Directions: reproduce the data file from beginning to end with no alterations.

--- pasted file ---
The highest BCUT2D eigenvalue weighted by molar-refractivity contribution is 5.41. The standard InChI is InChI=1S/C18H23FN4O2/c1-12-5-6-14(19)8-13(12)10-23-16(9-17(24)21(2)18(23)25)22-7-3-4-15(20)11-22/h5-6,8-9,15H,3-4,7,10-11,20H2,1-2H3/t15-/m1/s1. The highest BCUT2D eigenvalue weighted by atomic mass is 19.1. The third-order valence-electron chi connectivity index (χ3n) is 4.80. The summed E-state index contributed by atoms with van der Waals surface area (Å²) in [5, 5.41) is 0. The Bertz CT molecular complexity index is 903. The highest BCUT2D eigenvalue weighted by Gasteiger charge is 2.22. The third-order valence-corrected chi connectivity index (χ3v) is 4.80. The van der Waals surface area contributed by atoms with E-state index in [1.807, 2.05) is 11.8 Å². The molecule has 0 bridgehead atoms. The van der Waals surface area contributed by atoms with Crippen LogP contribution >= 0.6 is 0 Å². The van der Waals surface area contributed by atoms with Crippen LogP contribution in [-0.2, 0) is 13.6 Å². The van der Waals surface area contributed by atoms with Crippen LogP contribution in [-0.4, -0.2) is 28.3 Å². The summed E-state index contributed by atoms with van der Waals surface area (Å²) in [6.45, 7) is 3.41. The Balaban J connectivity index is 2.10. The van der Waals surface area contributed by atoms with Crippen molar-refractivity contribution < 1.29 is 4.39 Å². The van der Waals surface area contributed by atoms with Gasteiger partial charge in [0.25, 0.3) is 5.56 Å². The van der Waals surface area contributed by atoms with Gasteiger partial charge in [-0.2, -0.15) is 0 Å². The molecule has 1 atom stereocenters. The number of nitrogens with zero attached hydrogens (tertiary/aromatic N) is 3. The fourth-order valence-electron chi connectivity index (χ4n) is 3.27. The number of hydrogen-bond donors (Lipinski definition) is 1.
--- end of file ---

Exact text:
The highest BCUT2D eigenvalue weighted by molar-refractivity contribution is 5.41. The standard InChI is InChI=1S/C18H23FN4O2/c1-12-5-6-14(19)8-13(12)10-23-16(9-17(24)21(2)18(23)25)22-7-3-4-15(20)11-22/h5-6,8-9,15H,3-4,7,10-11,20H2,1-2H3/t15-/m1/s1. The highest BCUT2D eigenvalue weighted by atomic mass is 19.1. The third-order valence-electron chi connectivity index (χ3n) is 4.80. The summed E-state index contributed by atoms with van der Waals surface area (Å²) in [5, 5.41) is 0. The Bertz CT molecular complexity index is 903. The highest BCUT2D eigenvalue weighted by Gasteiger charge is 2.22. The third-order valence-corrected chi connectivity index (χ3v) is 4.80. The van der Waals surface area contributed by atoms with E-state index in [1.807, 2.05) is 11.8 Å². The molecule has 0 bridgehead atoms. The van der Waals surface area contributed by atoms with Crippen LogP contribution >= 0.6 is 0 Å². The van der Waals surface area contributed by atoms with Crippen LogP contribution in [-0.2, 0) is 13.6 Å². The van der Waals surface area contributed by atoms with Crippen LogP contribution in [-0.4, -0.2) is 28.3 Å². The summed E-state index contributed by atoms with van der Waals surface area (Å²) in [6.45, 7) is 3.41. The Balaban J connectivity index is 2.10. The van der Waals surface area contributed by atoms with Crippen molar-refractivity contribution < 1.29 is 4.39 Å². The van der Waals surface area contributed by atoms with Gasteiger partial charge in [0.25, 0.3) is 5.56 Å². The van der Waals surface area contributed by atoms with Gasteiger partial charge in [-0.2, -0.15) is 0 Å². The molecule has 1 atom stereocenters. The number of nitrogens with zero attached hydrogens (tertiary/aromatic N) is 3. The fourth-order valence-electron chi connectivity index (χ4n) is 3.27. The number of hydrogen-bond donors (Lipinski definition) is 1.